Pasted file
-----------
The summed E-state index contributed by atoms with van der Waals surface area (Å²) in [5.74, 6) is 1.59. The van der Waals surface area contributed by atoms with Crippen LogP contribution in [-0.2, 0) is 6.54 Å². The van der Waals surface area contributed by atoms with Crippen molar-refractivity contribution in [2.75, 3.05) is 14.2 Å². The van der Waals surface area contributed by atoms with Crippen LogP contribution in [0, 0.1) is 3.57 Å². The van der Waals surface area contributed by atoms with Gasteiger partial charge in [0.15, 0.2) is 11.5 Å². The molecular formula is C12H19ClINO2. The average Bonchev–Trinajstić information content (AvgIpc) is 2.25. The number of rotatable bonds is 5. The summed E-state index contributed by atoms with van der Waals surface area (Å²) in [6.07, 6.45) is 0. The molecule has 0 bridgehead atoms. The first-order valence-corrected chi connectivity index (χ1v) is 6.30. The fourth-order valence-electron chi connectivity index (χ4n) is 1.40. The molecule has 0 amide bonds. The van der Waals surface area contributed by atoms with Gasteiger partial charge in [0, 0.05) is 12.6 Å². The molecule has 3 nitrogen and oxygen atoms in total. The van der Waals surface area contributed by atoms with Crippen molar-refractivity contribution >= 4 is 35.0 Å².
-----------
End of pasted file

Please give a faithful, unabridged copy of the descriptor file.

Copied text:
The summed E-state index contributed by atoms with van der Waals surface area (Å²) in [5.74, 6) is 1.59. The van der Waals surface area contributed by atoms with Crippen LogP contribution in [-0.2, 0) is 6.54 Å². The van der Waals surface area contributed by atoms with Crippen molar-refractivity contribution in [2.75, 3.05) is 14.2 Å². The van der Waals surface area contributed by atoms with Crippen LogP contribution in [0, 0.1) is 3.57 Å². The van der Waals surface area contributed by atoms with Gasteiger partial charge in [0.15, 0.2) is 11.5 Å². The molecular formula is C12H19ClINO2. The average Bonchev–Trinajstić information content (AvgIpc) is 2.25. The number of rotatable bonds is 5. The summed E-state index contributed by atoms with van der Waals surface area (Å²) in [6.07, 6.45) is 0. The molecule has 0 bridgehead atoms. The first-order valence-corrected chi connectivity index (χ1v) is 6.30. The fourth-order valence-electron chi connectivity index (χ4n) is 1.40. The molecule has 0 amide bonds. The van der Waals surface area contributed by atoms with Gasteiger partial charge in [0, 0.05) is 12.6 Å². The molecule has 3 nitrogen and oxygen atoms in total. The van der Waals surface area contributed by atoms with Crippen molar-refractivity contribution >= 4 is 35.0 Å².